Ru­bis­law Quarry hous­ing backed

Ex­clu­sive: Cana­dian devel­oper wants to build 299 flats, gym and bistro

The Press and Journal (Aberdeen and Aberdeenshire) - - FRONT PAGE - BY JON HEBDITCH

CON­TRO­VER­SIAL £68 mil­lion hous­ing plans for Aberdeen’s his­toric Ru­bis­law Quarry have been backed by coun­cil plan­ners.

Doc­u­ments seen by the P&J in­di­cate that the mas­sive 299-flat plan has been rec­om­mended for ap­proval at next week’s plan­ning com­mit­tee meet­ing.

While coun­cil­lors can vote against the sug­ges­tion, or opt for a visit to the site, of­fi­cer rec­om­men­da­tions are gen­er­ally fol­lowed.

The scheme has proved highly con­tro­ver­sial in the area with more than 250 let­ters of ob­jec­tion re­ceived.

Con­cerns have been raised that the his­toric source of much of the city’s gran­ite could be paved-over and there are fur­ther wor­ries over wildlife and drainage im­pacts.

But last night plan­ner Mag­gie Bochel said the scheme would bring “real so­cial and eco­nomic ben­e­fits to the city”.

A con­tentious mul­ti­mil­lion-pound homes plan at Aberdeen’s his­toric Ru­bis­law Quarry has been backed by plan­ners.

Cana­dian real es­tate firm Cart­tera wants to cre­ate 299 flats, a gym for res­i­dents and a com­bined bistro and “mini-mu­seum” on the north­ern edge of the site – which could be 10 storeys high.

“Aberdeen is cur­rently at a cross­roads with oil in­vest­ment”

Coun­cil­lors on the plan­ning com­mit­tee will scru­ti­nise the plans next Thurs­day and vote on whether to grant per­mis­sion for the £68 mil­lion devel­op­ment.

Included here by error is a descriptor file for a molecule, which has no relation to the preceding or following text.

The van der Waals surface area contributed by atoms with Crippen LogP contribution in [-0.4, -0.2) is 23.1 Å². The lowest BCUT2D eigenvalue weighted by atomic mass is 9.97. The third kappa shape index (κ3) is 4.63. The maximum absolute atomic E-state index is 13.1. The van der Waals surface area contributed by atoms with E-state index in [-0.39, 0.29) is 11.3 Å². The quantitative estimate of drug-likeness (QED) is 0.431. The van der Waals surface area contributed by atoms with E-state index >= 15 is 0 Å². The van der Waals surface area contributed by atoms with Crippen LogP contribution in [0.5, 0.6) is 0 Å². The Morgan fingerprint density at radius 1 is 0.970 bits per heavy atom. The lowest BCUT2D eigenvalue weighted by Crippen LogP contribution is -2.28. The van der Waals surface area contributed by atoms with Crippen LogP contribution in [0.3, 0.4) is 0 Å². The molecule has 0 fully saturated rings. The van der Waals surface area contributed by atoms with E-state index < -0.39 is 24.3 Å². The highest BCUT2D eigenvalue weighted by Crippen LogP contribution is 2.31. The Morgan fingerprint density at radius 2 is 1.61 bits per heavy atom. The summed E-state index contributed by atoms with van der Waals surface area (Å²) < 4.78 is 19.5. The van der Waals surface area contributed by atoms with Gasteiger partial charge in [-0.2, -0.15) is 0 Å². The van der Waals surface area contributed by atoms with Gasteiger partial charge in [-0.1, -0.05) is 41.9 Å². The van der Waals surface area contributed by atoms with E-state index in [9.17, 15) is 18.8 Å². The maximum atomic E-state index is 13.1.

Last night it emerged coun­cil of­fi­cers have rec­om­mended coun­cil­lors ap­prove the plans.

Many in the com­mu­nity fear the devel­op­ment will over­shadow the city’s his­toric gran­ite home.

There are fur­ther con­cerns over the wildlife and drainage at the site, which have re­sulted in more than 250 ob­jec­tions.

How­ever the plan does have the back­ing of Aberdeen and Grampian Cham­ber of Com­merce who de­scribed it as “a vote of con­fi­dence” in the north­east econ­omy.

The scheme has clashed with lo­cal busi­ness­man Hugh Black’s aims to cre­ate a £6 mil­lion her­itage cen­tre on the south­ern edge of the site – re­sult­ing in a bit­ter war of words be­tween the two par­ties.

Last night a Cart­tera spokes­woman said the devel­op­ment would “breathe life” into the quarry.

She added: “Aberdeen is cur­rently at a cross­roads with oil in­vest­ment but with the new foot­ball sta­dium, AWPR, Nigg Har­bour, the Mu­sic Hall re­fur­bish­ment, Art Gallery ex­ten­sion, and new AECC, the city is al­ready tak­ing bold steps and ris­ing up to in­vest for fu­ture gen­er­a­tions.

“Ap­proval of this devel­op­ment would be an­other sig­nif­i­cant and com­ple­men­tary con­tri­bu­tion to­wards that.”

Mag­gie Botchel, of Aurora plan­ning who are work­ing with Cart­tera, said: “The com­mit­ment of our clients to en­sur­ing that we de­liver a high qual­ity build­ing, along with all of the as­so­ci­ated in­fra­struc­ture, and par­tic­u­larly to pro­vid­ing free pub­lic ac­cess to the quarry, means ap­proval of this ap­pli­ca­tion will bring real so­cial and eco­nomic ben­e­fits to the city.”

Ear­lier this year dozens at­tended a pub­lic meet­ing at Har­law Academy to dis­cuss the plans.

Robert Frost, plan­ning of­fi­cer for Craigiebuck­ler and Seafield com­mu­nity coun­cil, said: “The mood at the meet­ing was every­one was against the devel­op­ment. It’s sur­pris­ing to me that it is com­ing back to the com­mit­tee.”

Hugh Black could not be reached for com­ment.

VI­SION: An artist’s im­pres­sion of the flats com­plex planned for the north­ern edge of Ru­bis­law Quarry

Margaret Botchel

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